Oil Pares Fall After API Said to Report U.S. Crude Supply Drop

Updated on
  • API said to report American supplies declined 884,000 barrels
  • OPEC needs to extend output cuts beyond six months: Total CEO

Hans Redeker Sees Oil Production Driving U.S. Dollar

Oil pared declines after an industry report was said to show that U.S. crude inventories shrank.

Stockpiles fell 884,000 barrels last week according to an American Petroleum Institute report Wednesday, people familiar with the data said. That contrasted with analysts surveyed by Bloomberg who said supplies probably rose by 3.25 million barrels ahead of Energy Information Administration data Thursday. OPEC must prolong output curbs beyond six months to have a significant impact on bloated world stockpiles, said Total SA Chief Executive Officer Patrick Pouyanne.

A surge in U.S. crude stockpiles to the highest level in more than three decades has kept oil futures in a tight range above $50 a barrel this year, offsetting supply cuts by OPEC and 11 other nations. It’s too early to say whether the production agreement could be extended beyond its initial six-month term, OPEC Secretary General Mohammad Barkindo said.

"The fundamentals actually do matter sometimes," Bob Yawger, director of the futures division at Mizuho Securities USA Inc. in New York, said by telephone. "The focus is returning to the reality that fundamentally we’re oversupplied."

West Texas Intermediate for April delivery dropped 74 cents to close at $53.59 a barrel on the New York Mercantile Exchange. Total volume traded was 17 percent below the 100-day average. The March contract expired Tuesday after advancing 1.2 percent to $54.06. Futures traded at $53.88 a barrel at 4:40 p.m. after the API report.

Next Move

Brent for April settlement fell 82 cents, or 1.5 percent, to $55.84 a barrel on the London-based ICE Futures Europe exchange. The global benchmark crude closed at a $2.25 premium to WTI.

"We’re stuck in a range," Gene McGillian, manager of market research for Tradition Energy in Stamford, Connecticut, said by telephone. "There’s a massive overhang in supply, which just doesn’t justify WTI at over $55."

The pace of the decline in global oil stockpiles, which the Organization of Petroleum Exporting Countries wants to see fall back in line with the five-year average, will determine the group’s next move, Barkindo said. Representatives of member countries are meeting in Vienna Wednesday to discuss compliance with their Nov. 30 supply accord.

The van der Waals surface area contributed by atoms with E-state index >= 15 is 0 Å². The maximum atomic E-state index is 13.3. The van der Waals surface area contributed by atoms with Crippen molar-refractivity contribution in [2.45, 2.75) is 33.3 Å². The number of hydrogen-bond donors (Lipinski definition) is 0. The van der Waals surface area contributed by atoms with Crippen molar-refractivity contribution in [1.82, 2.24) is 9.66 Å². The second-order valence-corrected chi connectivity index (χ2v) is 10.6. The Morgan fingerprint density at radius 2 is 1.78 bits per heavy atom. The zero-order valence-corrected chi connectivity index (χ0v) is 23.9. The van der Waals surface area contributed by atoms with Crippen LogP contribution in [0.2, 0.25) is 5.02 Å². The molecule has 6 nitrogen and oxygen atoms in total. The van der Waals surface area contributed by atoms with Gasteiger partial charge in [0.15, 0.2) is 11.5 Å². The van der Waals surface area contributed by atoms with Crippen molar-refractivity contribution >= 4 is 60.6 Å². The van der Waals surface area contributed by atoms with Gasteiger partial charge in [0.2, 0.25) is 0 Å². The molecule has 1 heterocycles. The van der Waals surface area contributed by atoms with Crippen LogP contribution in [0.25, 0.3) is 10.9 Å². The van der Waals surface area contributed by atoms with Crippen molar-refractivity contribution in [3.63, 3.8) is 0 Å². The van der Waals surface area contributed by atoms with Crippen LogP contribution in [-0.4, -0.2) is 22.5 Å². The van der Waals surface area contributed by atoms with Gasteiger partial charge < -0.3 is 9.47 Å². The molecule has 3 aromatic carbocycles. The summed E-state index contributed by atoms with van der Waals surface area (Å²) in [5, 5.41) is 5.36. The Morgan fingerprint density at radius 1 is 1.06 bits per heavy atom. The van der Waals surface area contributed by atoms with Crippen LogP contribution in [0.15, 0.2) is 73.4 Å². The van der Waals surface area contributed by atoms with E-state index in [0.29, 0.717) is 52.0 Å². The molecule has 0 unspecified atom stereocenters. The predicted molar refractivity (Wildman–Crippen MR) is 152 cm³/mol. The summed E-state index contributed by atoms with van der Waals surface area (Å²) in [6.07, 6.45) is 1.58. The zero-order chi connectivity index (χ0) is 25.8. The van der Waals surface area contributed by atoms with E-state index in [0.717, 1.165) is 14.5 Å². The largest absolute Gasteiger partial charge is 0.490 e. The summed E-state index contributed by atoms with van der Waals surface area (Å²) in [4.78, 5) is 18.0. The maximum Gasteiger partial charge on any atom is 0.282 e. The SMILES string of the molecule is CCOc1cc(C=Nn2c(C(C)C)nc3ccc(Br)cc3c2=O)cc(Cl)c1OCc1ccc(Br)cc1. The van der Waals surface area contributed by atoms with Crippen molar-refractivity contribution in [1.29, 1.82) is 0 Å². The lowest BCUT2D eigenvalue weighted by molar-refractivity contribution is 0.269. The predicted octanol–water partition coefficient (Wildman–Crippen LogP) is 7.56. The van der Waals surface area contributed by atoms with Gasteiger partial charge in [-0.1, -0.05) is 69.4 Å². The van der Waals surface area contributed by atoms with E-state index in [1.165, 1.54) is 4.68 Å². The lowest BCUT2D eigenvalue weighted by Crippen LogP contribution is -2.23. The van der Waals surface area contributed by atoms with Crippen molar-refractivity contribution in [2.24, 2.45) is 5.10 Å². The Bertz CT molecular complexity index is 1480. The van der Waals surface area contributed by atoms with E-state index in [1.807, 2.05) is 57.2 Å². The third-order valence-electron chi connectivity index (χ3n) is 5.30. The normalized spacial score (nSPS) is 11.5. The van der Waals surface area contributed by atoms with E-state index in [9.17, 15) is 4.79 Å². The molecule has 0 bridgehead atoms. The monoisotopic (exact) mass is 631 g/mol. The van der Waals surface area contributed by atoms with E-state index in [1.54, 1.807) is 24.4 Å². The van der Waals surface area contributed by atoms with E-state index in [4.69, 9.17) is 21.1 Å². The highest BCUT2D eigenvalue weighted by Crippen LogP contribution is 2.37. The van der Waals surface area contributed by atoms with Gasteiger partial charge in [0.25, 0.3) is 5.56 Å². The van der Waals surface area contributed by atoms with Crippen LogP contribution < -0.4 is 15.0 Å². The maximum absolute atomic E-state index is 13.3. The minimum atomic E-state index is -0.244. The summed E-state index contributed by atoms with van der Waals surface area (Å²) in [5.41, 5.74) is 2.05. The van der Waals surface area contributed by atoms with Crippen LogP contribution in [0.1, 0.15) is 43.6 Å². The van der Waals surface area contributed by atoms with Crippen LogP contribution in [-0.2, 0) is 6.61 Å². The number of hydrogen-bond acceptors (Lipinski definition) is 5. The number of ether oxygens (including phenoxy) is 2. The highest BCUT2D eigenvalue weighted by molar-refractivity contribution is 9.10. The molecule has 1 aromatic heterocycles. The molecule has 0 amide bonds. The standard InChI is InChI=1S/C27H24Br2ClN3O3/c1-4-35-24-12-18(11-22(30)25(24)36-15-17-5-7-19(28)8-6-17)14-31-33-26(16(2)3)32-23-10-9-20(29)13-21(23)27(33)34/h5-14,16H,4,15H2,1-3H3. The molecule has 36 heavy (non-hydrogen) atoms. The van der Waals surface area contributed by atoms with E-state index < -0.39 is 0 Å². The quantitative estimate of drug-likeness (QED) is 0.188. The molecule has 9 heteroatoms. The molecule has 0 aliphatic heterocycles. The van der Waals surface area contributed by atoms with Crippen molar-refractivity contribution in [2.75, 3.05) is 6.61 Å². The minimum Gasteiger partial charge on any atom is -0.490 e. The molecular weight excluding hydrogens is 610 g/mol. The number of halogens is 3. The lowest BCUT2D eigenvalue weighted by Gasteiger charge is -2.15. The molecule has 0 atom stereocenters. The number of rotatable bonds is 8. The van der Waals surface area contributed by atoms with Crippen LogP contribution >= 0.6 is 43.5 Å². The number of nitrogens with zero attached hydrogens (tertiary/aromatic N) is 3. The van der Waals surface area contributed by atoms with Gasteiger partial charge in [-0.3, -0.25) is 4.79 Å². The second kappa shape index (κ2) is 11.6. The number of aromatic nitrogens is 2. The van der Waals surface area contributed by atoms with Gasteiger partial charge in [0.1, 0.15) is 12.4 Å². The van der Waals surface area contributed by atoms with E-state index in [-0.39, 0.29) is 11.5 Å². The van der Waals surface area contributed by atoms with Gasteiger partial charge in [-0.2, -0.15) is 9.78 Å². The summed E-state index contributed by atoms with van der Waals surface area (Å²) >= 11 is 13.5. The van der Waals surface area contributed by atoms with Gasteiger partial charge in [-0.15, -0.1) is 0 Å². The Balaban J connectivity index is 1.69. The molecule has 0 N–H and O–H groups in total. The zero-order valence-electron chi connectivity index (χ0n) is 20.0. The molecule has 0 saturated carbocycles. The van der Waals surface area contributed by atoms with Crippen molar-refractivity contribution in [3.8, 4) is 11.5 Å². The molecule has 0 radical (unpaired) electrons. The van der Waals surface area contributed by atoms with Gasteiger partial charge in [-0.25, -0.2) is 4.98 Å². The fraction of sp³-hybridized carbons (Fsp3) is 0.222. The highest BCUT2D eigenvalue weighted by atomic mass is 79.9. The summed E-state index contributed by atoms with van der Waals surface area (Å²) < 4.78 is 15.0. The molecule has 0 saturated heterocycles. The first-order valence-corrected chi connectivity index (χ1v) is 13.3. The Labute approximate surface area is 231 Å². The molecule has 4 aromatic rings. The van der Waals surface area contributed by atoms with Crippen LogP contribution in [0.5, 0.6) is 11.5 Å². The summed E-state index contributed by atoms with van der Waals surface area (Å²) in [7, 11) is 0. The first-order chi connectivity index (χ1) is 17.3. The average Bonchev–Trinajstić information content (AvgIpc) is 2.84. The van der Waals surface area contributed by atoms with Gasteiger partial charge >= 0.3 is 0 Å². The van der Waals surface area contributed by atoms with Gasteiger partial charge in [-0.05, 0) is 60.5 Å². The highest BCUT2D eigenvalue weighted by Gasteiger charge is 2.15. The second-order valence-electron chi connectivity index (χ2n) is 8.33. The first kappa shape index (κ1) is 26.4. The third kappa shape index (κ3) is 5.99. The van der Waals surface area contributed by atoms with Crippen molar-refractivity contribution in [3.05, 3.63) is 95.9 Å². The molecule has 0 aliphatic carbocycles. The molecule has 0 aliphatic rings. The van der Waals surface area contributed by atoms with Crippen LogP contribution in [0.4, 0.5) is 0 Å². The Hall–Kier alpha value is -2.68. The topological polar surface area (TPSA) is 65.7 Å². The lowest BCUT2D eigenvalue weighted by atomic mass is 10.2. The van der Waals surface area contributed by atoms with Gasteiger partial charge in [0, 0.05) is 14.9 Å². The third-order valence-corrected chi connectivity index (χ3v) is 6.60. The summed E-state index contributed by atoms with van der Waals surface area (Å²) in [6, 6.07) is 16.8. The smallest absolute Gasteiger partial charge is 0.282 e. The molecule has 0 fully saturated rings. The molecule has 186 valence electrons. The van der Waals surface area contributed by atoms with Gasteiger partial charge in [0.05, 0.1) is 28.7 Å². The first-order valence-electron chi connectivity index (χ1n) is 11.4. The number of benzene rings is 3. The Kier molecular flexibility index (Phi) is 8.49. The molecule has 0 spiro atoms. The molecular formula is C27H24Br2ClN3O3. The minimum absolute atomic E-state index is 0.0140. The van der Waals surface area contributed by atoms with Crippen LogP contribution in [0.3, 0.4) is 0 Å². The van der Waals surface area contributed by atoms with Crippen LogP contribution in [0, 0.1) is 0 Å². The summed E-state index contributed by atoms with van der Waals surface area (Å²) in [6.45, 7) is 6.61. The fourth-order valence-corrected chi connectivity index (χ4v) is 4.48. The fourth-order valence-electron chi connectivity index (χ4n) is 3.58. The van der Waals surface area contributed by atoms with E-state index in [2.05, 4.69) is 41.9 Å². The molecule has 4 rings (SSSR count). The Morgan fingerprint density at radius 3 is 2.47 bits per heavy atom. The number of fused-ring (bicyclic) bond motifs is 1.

For a Gadfly commentary about OPEC’s plans to curb supply glut, click here.

“If they want really to have an impact on the market, which means to have the inventories going down because inventories are quite high, it will have to be extended beyond May,” Pouyanne said Tuesday in a Bloomberg TV interview in New York. “I’m convinced that they will do it.”

The CEO of the French oil and natural gas company said he’s “not fully convinced” that tough times for the industry are over. Factors including rising U.S. shale oil production and increasing output from Libya may continue to have a negative impact on prices, Pouyanne said.

"If OPEC wants to get oil trading in a $60-to-$70 band they will have to continue with the quota, extending it for another six months," Cavan Yie, senior equity analyst at Manulife Asset Management Ltd. in Toronto, said by telephone.

Oil-market news:

  • Rosneft PJSC is expanding its footprint in the Middle East by striking new oil deals with Iraq’s Kurdish region and Libya. The company doubled quarterly profit after acquiring Russian oil producer Bashneft PJSC in a state asset sale.
  • Oil industry cost cutting has reached “the bone,” creating the risk of a price spike in two to three years, Qatar’s Energy Minister Mohammed Al Sada said at IP Week conference in London.
  • ConocoPhillips said proved reserves of oil and natural gas tumbled 21 percent to a 15-year low as weak energy prices made some oil-sands assets in western Canada unprofitable.

— With assistance by Heesu Lee

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